Thursday 31 July 2008

Coming home

I've been threatening for some time to put my conversion story on to the blog - after all, it is the best thing that's happened to me. At last I've got round to it. A quieter summer period helps, and so did Jeremy, asking for stories to put in a booklet of testimonies so we can all see how God has worked in the lives of people at St Matthew's. Here's what I wrote:

I was a tortured soul as a youth. My parents had moved constantly while I was younger, usually to totally different parts of the country. I went through the experience of losing friends and trying to make new ones so many times that in the end I just gave up - what was the point? I'd soon be saying goodbye again. I became lonely and withdrawn.

I'd always believed there was a God since I first thought about it. I hadn't been brought up with this - my parents didn't take us to church or tell us about their beliefs. But somehow this conviction had taken hold of my life. The difficulty was, I couldn't seem to find this God I believed in. I tried lots of things - Eastern spirituality was in fashion - and thought that if you rolled all the beliefs about God together you be bound to come up with something like the truth in the end. But none of it filled the deep emptiness I felt within. I began to wonder if God didn't want me.

Then my father died very suddenly of a heart attack and things got a great deal worse. I found I had nothing inside to help me care for my mum, who was devastated, nor for my brothers, when they most needed me. We fell apart a bit. God seemed further away than ever. I sank into depression. Life had no meaning or purpose whatever.

Bedtime many months later: as I got ready for bed I prayed, "God, if you're there at all, you can have my life. It's no use to me." I fell asleep immediately, something I had been unable to do for a long time.

The following day I felt a strange urge to get up and go out into the streets. I remembered what I had prayed. "This is a strange urge," I thought, "Could this be God answering my prayer?" So off I went. I bumped into someone who was actually going along to an evening service at my local parish church. It was the last place on earth I'd thought of to go looking for God. But over a period of weeks, as I heard and responded to what I heard there, I came to realise that the way to find God is through Jesus.

I remember the night it finally dawned on me that God really loved me: a warm Devon night in August. I had gone away with the Church Youth for a week's houseparty and a brilliant speaker had seemed to speak straight into my heart. I went out and lay on the grass, looking up at the stars, and finally felt that there was a place for me in the universe.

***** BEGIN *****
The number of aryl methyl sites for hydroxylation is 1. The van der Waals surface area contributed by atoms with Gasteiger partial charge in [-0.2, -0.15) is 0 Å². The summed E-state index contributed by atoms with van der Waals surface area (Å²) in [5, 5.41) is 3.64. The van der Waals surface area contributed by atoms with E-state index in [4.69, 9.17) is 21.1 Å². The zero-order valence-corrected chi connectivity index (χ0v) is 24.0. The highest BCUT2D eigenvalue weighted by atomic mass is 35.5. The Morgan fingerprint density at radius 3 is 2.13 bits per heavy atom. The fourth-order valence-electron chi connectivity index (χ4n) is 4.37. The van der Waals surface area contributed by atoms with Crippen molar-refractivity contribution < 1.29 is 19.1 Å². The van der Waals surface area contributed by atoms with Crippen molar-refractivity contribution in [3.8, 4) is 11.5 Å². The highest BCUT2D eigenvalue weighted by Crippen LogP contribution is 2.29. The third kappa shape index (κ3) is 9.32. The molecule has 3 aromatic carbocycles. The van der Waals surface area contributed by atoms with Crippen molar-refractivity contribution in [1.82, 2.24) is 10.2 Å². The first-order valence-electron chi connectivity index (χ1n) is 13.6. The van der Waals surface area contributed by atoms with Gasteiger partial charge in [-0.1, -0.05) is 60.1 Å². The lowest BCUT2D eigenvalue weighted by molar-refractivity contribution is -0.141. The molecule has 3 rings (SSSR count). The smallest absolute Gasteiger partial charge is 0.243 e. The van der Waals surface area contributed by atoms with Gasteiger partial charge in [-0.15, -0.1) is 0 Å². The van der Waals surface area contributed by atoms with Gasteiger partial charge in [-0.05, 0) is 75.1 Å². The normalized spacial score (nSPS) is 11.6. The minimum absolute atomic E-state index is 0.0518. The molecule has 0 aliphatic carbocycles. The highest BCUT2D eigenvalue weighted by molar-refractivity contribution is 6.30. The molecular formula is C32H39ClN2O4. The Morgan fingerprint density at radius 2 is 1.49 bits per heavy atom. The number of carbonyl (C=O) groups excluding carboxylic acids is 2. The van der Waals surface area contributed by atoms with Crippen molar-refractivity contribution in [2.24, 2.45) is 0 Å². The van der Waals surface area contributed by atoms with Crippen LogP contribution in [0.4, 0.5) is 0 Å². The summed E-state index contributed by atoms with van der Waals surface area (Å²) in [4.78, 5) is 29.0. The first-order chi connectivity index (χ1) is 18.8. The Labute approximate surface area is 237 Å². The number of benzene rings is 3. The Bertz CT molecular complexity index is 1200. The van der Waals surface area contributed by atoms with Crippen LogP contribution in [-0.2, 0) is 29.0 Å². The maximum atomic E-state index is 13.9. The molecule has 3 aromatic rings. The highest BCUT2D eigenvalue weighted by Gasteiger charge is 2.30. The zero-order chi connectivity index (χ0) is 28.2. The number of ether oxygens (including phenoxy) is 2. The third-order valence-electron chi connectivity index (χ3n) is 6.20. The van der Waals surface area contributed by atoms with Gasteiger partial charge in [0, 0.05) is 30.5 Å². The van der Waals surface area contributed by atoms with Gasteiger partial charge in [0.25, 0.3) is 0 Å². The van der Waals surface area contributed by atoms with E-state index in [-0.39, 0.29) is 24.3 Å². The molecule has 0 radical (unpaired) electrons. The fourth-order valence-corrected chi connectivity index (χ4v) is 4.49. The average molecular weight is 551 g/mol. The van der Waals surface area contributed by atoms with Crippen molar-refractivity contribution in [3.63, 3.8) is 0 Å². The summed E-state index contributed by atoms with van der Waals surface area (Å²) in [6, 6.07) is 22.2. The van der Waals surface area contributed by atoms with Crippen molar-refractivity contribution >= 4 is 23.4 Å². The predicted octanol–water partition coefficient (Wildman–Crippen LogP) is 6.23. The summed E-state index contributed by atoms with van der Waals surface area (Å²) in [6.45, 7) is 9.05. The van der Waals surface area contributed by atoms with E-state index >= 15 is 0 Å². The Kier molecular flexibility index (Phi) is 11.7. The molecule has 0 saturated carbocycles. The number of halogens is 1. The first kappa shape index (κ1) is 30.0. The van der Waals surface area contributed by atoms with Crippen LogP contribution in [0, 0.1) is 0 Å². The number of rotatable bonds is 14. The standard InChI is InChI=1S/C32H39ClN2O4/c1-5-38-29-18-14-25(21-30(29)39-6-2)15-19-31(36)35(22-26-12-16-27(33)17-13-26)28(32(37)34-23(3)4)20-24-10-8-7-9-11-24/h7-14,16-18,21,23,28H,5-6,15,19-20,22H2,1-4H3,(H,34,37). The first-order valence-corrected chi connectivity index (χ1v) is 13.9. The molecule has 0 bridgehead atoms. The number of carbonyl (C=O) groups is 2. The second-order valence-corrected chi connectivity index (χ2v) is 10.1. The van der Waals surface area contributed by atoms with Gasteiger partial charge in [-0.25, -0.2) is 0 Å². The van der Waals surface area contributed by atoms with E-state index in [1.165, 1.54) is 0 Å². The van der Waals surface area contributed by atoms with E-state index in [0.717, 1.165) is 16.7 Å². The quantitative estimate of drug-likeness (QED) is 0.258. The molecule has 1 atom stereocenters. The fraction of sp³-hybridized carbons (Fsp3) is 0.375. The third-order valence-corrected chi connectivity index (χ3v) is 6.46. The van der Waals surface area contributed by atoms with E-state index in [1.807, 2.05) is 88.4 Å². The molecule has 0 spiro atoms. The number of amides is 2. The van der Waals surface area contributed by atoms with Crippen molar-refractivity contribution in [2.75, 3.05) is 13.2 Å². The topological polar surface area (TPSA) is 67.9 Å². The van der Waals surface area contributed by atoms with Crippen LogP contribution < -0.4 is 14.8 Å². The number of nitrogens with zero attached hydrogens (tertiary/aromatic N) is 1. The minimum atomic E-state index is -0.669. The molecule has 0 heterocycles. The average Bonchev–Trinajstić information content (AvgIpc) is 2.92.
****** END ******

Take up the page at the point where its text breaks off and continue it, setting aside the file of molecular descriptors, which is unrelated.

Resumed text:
What about you? If you're at St Matthew's and you have a story of what God has done for you, please let Jeremy have it, and soon! Don't forget they're supposed to be anonymous (sorry about that Jeremy - can a blogging vicar be a special case?)


Tuesday 8 April 2008

Ok, so the Times isn't listening...

I've got annoyed with the Times again, especially with their commentator Matthew Parris, who clearly hates God and has it in for Christians. Every time he writes on this subject he tries to put across to the public that faith equals foaming at the mouth fanaticism. Well, the Christians I know just aren't like that. Most of them seem fairly sane and committed to loving their neighbours, not blowing them up!

Tony Blair's recent speech on the role of faith in political life gave Mr Parris a field day for his prejudices, so I wrote in to the Editor. Of course I know they won't bother with my letter, so I'm posting it up here instead...

... not that I agree with Tony Blair about lots of things. Iraq for example. The problem here isn't that Tony Blair was too Christian but rather that he wasn't Christian enough. Love your neighbour, for example, means war must be a last resort, not a first resort, and as for the lies about Weapons of Mass Destruction...

But in spite of Mr Blair's example, Christianity has had a superb track record in changing the lot of mankind for the better. But now I'm going over my letter in advance. Why not just read it.

Sir, I don't recognise the Christianity so disgracefully caricatured by Matthew Parris in his comments on Saturday 5 April. Jesus commanded his followers to love their neighbours, to show compassion, to offer practical help, to forgive, to avoid judging others. If this is fanaticism, the world needs a lot more of it.

We don't always live up to our Master's teachings, but it is because we have too little Christianity, not too much. As Jonathan Swift wrote, we have just enough religion to make us hate, but not enough to make us love, one another.

Christians have such a lot to offer in the public arena, as the lives of Martin Luther King, Desmond Tutu, William Wilberforce, William Gladstone, the Earl of Shaftesbury, General Booth, the founders of Oxfam, The Samaritans and many other agencies that improve the lives of countless people all demonstrate. Frankly, I don't think secularism has nearly such a good track record, probably because atheists don't have the same values and motivation. If Mr Parris, who clearly has his own fanaticism, ever got his wish to see Christianity stamped out of public life, it would be a very very sad blow against the wellbeing of the human race.

Colin Gibson.